Mad props to whoever made that video, by the way. If anyone needs a case study in how to hook potential backers and reel them in like a fish, just check out that whole page. After combing through the entire pitch, I wasn’t just excited about the concept, I was compelled to help bring about its existence.

This is the crux of Kickstarter… when a person or group dream up an incredible idea, pitch it to a crowd, and they collectively pledge their resources and efforts to make it a reality. This is old news to many backers and creators who have been using crowdfunding for years. We’ve even reached a point where many desensitized backers call Kickstarter a pre-order system, especially in the tabletop games category.

While that’s not entirely false, there is still something magical about joining a community of passionate dreamers and embarking on a journey of creation. When you support an exciting project and it fully delivers on its lofty promises, there is no better feeling. Fortunately for Kickstarter, Wavelength hit a homerun (just read my review of the game), and I’ve kept more projects on my radar ever since.

PROJECTS THAT EARNED MY PLEDGE AND HOW THEY DID IT

Continue reading here:
https://bitewinggames.com/how-to-win-backers-and-crowdfund-p...
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Mon Aug 3, 2020 3:05 pm
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Wavelength Review

Nick Murray
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Ohio
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This review was originally published on the Wavelength page of BGG

THE PARTY GAME SPECTRUM

On a spectrum of all the party games I have ever played, Wavelength firmly plants itself at the top.

Wavelength is a game that minimizes the exceptions to its party-style fun and maximizes the engagement of its players. I can think of very few types of group gatherings where Wavelength wouldn’t be a great fit. Furthermore, every single person in our play groups have been fully invested and having a great time, despite our individual differences.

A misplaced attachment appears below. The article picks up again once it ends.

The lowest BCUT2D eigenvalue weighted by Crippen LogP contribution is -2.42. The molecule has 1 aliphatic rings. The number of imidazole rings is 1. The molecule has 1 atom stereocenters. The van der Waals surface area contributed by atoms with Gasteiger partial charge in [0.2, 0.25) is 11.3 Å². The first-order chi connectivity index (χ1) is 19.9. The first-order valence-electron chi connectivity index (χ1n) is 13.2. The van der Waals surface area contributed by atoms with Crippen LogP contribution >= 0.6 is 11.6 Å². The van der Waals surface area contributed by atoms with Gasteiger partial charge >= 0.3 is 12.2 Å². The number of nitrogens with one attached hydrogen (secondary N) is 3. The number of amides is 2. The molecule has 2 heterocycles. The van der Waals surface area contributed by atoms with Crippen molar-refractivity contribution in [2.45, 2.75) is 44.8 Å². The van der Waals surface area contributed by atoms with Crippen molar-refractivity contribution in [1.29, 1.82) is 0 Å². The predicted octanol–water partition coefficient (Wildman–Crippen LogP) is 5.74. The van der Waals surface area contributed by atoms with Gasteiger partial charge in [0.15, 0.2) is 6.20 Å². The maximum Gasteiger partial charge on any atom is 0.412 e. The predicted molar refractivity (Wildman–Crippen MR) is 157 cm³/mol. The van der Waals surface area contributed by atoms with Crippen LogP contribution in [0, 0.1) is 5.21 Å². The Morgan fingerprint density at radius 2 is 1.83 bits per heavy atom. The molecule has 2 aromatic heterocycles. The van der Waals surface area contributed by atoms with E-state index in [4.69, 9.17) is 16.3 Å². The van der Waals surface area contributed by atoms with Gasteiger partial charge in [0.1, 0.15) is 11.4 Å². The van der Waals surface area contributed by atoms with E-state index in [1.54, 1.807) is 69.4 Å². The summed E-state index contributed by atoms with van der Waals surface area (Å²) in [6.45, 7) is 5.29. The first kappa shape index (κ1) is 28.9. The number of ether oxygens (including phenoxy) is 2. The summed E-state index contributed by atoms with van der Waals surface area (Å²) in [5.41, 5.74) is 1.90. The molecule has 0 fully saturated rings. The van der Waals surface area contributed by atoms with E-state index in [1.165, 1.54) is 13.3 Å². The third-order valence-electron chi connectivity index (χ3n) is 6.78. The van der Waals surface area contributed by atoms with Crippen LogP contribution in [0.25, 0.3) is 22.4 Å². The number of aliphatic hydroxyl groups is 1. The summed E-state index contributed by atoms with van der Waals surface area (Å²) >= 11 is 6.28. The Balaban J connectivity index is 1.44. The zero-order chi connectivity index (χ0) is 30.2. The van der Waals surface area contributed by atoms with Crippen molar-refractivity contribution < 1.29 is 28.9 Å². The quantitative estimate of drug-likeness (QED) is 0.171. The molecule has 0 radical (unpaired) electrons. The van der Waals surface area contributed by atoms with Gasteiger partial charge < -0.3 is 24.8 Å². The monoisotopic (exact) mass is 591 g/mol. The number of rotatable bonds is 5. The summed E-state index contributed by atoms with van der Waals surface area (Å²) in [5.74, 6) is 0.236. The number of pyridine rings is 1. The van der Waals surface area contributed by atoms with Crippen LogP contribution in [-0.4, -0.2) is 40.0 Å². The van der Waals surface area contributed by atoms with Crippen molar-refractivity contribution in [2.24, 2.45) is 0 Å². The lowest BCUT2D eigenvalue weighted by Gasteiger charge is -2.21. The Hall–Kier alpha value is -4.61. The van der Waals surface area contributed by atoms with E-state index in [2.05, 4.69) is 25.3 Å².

Continue reading here:
https://bitewinggames.com/wavelength-review/
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Mon Jul 27, 2020 6:03 pm
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10 Best Board Games for Beginners - by Kyle

Nick Murray
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Ohio
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New to the hobby of board games? Welcome! A seasoned vet looking for ways to get your friends and family into the hobby? You’re in the right place.

The worst thing you could do is introduce your friends/family to the wrong game, making them erroneously decide that board games aren’t for them. So what makes a good board game for beginners?

It needs to be fun!

Obvious right?!?! But seriously, what ingredients are guaranteed to provide an experience that will make the players hungry for more? The best board games for beginners need:

Accessibility – short, easy to learn rules. No one entering the world of games wants to sit through 20 minutes of instructions before actually starting a game.
Meaningful Decisions – how fun is it to have the person next to you tell you the best thing to do every turn of a game? I’ll answer for you – not fun at all! A game should allow players to make decisions on their own, where there isn’t necessarily a right or best choice.
Memorable Moments – this can come from those decisions we just mentioned. Or they can come from unique mechanics of the game or intriguing player interaction.
Enough theoretical chit chat – lets get to the list!

Continue reading here:
https://bitewinggames.com/10-best-board-games-for-beginners/
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Wed Jul 22, 2020 7:36 pm
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Which Azul Is Best?

Nick Murray
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Ohio
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Azul is one of the hottest board games of the past decade for hobby gamers and casuals alike. The only problem is, there are now THREE versions to choose from. So which Azul is best?!? Let’s find out…


Cats or Dogs? Hot dogs or Marshmallows? Snowmen or sandcastles? Eating or sleeping? Which is best?!? These are the eternal dilemmas that mankind must struggle over. For surely all things must be ranked and compared until a universal tier list has been established spanning all thoughts and things between existence, imagination, and beyond.